Football declares silly season officially open | Jack Marshall's column

West Ham’s stunning last-minute equaliser (credit Matt Dunham PA Wire)West Ham’s stunning last-minute equaliser (credit Matt Dunham PA Wire)
West Ham’s stunning last-minute equaliser (credit Matt Dunham PA Wire)
Football is mad at the minute. Which is appropriate, because everything else is, too.

Everyday life has been altered; in Aldi everyone looks like a surgeon, gleefully dousing their hands in sanitiser and glaring at people making a break for the bananas without maintaining a 2m forcefield. Weird.

Nothing is normal and, as if moulded by pathetic fallacy, football has duly declared silly season officially open.

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To give you a flavour, last weekend Spurs drew 3-3 with West Ham having been 3-0 up with nine minutes left. Southampton got their own late equaliser in their 3-3 with Chelsea. Everton and Liverpool’s mad 2-2 Merseyside derby saw one particularly egregious foul by Jordan Pickford on Virgil van Dijk breathlessly described as an ‘assault’ by some pundits.

On the continent, Real Madrid - playing their ostensible home games at their training ground as the Santiago Bernabeu undergoes renovations - lost 1-0 to newly-promoted Cadiz, who have a playing budget less than a 10th of their opponents’. In Italy, there was a 3-4, a 2-2, two 3-2s, a 5-2, and a 4-1.

What is happening?

Occam’s Razor is a philosophical principle that says that the explanation for an occurrence which contains the fewest assumptions is most likely to be correct. In other words, the simple answer is most likely to be true.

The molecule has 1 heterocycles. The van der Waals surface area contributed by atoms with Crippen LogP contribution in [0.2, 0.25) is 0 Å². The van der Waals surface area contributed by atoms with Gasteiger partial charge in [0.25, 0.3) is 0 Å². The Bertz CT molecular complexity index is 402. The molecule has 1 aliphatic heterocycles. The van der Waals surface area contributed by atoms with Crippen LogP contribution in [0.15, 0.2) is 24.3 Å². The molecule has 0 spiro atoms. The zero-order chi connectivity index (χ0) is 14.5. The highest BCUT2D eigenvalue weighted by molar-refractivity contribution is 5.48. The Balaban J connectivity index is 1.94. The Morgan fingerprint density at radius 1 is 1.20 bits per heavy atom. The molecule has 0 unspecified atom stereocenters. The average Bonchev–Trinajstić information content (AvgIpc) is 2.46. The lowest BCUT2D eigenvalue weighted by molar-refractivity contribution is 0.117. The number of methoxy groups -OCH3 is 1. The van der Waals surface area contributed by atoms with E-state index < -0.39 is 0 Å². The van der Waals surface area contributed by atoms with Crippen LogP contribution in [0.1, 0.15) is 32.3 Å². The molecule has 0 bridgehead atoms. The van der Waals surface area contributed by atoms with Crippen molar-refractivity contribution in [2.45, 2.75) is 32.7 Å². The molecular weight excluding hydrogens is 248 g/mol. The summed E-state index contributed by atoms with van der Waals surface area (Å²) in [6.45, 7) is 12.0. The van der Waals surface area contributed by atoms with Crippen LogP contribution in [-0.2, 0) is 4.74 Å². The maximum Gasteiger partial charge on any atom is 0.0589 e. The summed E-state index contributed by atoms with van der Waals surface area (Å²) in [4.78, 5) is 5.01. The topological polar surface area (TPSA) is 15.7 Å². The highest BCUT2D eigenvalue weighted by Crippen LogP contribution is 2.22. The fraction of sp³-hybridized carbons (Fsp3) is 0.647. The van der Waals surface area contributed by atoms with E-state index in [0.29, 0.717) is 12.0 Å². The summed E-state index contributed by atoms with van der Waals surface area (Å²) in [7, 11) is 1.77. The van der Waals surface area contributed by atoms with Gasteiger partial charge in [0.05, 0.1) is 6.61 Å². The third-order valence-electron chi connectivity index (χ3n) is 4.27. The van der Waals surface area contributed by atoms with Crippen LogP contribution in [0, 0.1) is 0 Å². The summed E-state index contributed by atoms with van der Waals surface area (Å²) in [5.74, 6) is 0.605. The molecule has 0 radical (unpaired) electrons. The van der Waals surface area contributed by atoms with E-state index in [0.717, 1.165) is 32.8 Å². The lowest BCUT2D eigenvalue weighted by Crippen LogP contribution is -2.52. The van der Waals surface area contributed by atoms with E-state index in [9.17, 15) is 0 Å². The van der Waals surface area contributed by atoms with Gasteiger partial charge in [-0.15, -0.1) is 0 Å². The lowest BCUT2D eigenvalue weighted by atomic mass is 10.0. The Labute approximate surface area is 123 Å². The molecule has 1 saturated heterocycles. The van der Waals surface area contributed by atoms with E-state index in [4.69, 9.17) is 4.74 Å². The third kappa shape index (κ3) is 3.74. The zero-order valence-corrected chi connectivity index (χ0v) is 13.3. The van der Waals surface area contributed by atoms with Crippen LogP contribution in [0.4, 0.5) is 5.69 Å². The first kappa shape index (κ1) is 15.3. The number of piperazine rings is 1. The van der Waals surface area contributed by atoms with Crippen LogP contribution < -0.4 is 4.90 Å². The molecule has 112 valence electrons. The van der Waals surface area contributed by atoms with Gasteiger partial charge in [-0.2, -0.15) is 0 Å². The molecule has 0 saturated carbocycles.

Let’s apply this to football.

Chelsea’s manager Frank Lampard can’t coach defending and has a goalkeeper made of marzipan, and so they concede a lot of goals. The officials in the Merseyside derby popped out for biscuits and missed Pickford’s bout of brain-fade. West Ham equalised against Spurs because it was funny and the universe wanted to annoy Jose Mourinho.

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The empty seats must make a difference, too. Not playing in an arena of 75,000 baying fans - fans who’ve shelled out £50 for the pleasure of watching your every move and verbally critiquing it ad nauseum whilst informing you that various elderly relatives of theirs could do far better - surely softens the stakes a smidge.

Subconsciously, players *feel* this is a weird season. Nothing is normal, and so the wacky is therefore on the cards. Aston Villa can beat the reigning Premier League champions 7-2. Man City’s Pep Guardiola can completely forget about the existence of Jamie Vardy, resulting in a 5-2 loss to Leicester. Everton can be top-of-the-table good.

Embrace it. One day we’ll look at things like Leeds 4-3 Fulham and think it was a fever dream. Perhaps it was.